By Amber Kennedy

Old Dominion University faculty will embark on research into negotiations related to COVID-19 vaccination and sales tactics with the support of new grants from the Thurmond Negotiations Lab in the Strome College of Business.

The lab awarded its inaugural Broadening Research and Instruction in Negotiations Grant (BRING) funding to projects by Veronica Thomas, associate professor in marketing, and Brandi Woodell and Katie Slauson-Blevins, professors of sociology.

In her research, Thomas will examine "The Influence of a Salesperson's Favor Request on Consumers' Evaluation of the Negotiation." Thomas is interested in whether asking for a favor - thereby requesting an act of kindness - can be employed as a successful tactic for negotiating a sale.

Research shows, on average, consumers have negative perceptions of salespeople and the negotiation process, Thomas said. But research also finds consumers usually end up receiving a better deal when they negotiate.

"We wanted to determine if there was a way for the salesperson to engage with the consumer that would ultimately result in the consumer feeling more positive toward the negotiation process," she said.

Thomas wants to see if a request for a favor that seems unrelated to the negotiation affects customers' perceptions of the process. Some research has found that when a salesperson offers to do a favor for the customer, it arouses suspicion. Thomas and her colleagues - Dora Bock of Auburn University and Stephanie Mangus of Baylor University - anticipate when a salesperson asks a consumer for an unrelated favor, it will positively influence the consumer's perception of their motives and overall evaluation of the negotiation.

In their proposal, "Examining Negotiations on COVID-19 Vaccines: Understanding the Impact of Exchange and Power Relationships on Vaccine Hesitancy Among Family Members," Woodell and Slauson-Blevins will explore how family members negotiated with each other about getting the vaccine.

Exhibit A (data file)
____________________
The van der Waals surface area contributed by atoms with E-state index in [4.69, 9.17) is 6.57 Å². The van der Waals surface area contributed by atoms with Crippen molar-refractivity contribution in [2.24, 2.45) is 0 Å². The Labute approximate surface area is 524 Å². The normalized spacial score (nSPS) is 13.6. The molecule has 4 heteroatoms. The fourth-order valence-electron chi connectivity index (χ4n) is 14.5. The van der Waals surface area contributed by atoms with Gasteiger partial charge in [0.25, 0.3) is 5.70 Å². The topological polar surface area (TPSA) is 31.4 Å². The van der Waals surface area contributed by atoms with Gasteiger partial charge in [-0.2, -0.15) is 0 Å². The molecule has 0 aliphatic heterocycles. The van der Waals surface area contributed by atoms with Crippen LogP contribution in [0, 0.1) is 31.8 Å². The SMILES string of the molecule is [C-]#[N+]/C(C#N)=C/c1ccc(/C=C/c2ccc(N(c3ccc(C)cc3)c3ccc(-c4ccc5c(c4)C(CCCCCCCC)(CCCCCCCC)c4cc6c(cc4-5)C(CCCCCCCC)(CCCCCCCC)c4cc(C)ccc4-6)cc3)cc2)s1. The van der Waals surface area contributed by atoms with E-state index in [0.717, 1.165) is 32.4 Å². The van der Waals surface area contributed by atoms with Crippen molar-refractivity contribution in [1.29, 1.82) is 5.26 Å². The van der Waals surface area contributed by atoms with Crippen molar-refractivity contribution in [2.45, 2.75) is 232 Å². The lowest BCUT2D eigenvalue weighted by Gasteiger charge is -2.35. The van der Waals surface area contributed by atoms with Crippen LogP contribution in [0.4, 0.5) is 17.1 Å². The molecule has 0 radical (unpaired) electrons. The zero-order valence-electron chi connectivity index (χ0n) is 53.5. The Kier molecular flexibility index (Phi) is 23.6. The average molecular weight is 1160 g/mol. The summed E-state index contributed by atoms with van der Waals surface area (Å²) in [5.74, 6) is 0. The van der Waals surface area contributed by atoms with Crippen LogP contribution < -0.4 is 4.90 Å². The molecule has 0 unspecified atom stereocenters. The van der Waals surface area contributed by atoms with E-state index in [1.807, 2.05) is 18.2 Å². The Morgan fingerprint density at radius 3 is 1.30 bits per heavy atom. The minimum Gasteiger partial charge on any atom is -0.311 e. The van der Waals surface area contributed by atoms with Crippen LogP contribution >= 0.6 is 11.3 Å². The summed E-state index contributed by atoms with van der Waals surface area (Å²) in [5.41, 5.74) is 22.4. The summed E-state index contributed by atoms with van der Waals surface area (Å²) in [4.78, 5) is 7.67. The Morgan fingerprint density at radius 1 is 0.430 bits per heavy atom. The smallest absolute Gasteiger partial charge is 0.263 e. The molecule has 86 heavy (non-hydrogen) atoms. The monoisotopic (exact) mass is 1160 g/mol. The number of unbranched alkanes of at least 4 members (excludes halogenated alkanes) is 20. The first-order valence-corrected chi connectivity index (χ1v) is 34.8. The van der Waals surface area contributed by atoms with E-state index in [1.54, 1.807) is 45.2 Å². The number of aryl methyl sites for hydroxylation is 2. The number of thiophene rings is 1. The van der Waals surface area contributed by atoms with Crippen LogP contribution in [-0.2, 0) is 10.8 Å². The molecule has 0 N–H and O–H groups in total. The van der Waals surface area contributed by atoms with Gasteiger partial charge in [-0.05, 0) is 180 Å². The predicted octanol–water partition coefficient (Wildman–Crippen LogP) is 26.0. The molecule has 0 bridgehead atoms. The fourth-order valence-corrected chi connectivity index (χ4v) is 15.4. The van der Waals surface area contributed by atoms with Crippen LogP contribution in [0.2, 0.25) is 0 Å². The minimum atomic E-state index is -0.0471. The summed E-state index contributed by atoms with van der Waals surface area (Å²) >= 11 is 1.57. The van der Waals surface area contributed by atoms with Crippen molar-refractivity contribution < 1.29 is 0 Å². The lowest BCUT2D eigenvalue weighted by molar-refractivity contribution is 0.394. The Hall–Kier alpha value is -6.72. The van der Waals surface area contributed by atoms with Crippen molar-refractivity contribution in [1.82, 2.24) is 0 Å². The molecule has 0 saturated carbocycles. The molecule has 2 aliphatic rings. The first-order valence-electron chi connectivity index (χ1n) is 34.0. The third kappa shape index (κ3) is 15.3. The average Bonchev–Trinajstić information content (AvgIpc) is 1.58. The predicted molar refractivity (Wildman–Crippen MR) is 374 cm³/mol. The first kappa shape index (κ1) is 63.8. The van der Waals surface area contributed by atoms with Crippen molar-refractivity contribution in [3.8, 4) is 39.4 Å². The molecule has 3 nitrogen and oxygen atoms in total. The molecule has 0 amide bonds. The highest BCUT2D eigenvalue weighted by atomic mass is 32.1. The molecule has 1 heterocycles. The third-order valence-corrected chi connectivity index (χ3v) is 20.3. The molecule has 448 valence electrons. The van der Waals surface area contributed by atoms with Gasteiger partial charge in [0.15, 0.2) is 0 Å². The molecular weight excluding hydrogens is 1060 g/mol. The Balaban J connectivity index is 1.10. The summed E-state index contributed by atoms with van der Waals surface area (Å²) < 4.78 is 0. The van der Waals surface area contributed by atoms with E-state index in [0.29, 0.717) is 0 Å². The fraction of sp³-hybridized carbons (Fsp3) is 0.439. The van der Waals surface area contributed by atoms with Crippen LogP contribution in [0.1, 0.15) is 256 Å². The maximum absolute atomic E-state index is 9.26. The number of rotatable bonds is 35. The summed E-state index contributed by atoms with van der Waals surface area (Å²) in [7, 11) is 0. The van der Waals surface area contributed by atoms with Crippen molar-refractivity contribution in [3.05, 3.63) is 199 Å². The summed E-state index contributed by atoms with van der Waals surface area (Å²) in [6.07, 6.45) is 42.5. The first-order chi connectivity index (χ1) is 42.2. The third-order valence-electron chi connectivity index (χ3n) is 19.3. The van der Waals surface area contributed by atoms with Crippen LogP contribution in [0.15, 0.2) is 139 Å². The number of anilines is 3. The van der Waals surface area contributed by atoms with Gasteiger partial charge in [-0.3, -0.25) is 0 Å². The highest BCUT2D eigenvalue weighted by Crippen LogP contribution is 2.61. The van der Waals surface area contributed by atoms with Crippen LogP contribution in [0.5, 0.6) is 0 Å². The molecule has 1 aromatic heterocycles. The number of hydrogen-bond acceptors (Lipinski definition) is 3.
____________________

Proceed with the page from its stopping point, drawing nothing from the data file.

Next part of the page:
The researchers are interested in understanding the motivations behind vaccine hesitancy in situations — such as families — where it is important an individual considers others in their decision-making. "We will explore negotiation tactics within families to understand how these relationships influence a person's decision to get vaccination," Woodell said.

Woodell and Slauson-Blevins will interview family members throughout Hampton Roads and the commonwealth to build on theoretical understandings of negotiations and the role they can play in public health.

"Both projects will provide important insights into the process of negotiating," said Aaron Arndt, director of the Thurmond Negotiations Lab and associate professor of marketing. "The range of departments represented indicates that the field of negotiations is truly multidisciplinary. We are excited to see the outcome of these projects over the coming years."

The Thurmond Negotiations Lab provides negotiation skills to underserved Hampton Roads communities, with a vision to empower women. In addition to the local community, the lab serves ODU students, business professionals and academic scholars.

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